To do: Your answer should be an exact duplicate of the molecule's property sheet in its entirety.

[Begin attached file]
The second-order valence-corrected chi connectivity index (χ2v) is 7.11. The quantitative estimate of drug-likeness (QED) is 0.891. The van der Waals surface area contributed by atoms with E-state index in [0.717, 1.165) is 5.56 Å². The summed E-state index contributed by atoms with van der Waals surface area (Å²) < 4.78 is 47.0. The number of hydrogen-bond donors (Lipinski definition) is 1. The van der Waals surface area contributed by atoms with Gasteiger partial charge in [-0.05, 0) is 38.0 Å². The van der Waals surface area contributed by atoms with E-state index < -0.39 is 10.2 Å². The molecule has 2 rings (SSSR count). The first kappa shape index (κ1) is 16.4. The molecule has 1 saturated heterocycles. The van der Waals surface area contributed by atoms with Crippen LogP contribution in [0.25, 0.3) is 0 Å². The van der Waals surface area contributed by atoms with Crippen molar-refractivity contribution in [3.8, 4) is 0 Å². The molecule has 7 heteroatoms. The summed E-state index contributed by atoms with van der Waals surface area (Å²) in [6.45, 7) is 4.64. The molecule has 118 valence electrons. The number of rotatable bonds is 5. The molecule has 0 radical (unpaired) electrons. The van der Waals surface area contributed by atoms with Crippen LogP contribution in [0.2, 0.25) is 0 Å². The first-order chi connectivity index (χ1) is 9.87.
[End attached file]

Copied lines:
The second-order valence-corrected chi connectivity index (χ2v) is 7.11. The quantitative estimate of drug-likeness (QED) is 0.891. The van der Waals surface area contributed by atoms with E-state index in [0.717, 1.165) is 5.56 Å². The summed E-state index contributed by atoms with van der Waals surface area (Å²) < 4.78 is 47.0. The number of hydrogen-bond donors (Lipinski definition) is 1. The van der Waals surface area contributed by atoms with Gasteiger partial charge in [-0.05, 0) is 38.0 Å². The van der Waals surface area contributed by atoms with E-state index < -0.39 is 10.2 Å². The molecule has 2 rings (SSSR count). The first kappa shape index (κ1) is 16.4. The molecule has 1 saturated heterocycles. The van der Waals surface area contributed by atoms with Crippen LogP contribution in [0.25, 0.3) is 0 Å². The van der Waals surface area contributed by atoms with Crippen molar-refractivity contribution in [3.8, 4) is 0 Å². The molecule has 7 heteroatoms. The summed E-state index contributed by atoms with van der Waals surface area (Å²) in [6.45, 7) is 4.64. The molecule has 118 valence electrons. The number of rotatable bonds is 5. The molecule has 0 radical (unpaired) electrons. The van der Waals surface area contributed by atoms with Crippen LogP contribution in [0.2, 0.25) is 0 Å². The first-order chi connectivity index (χ1) is 9.87.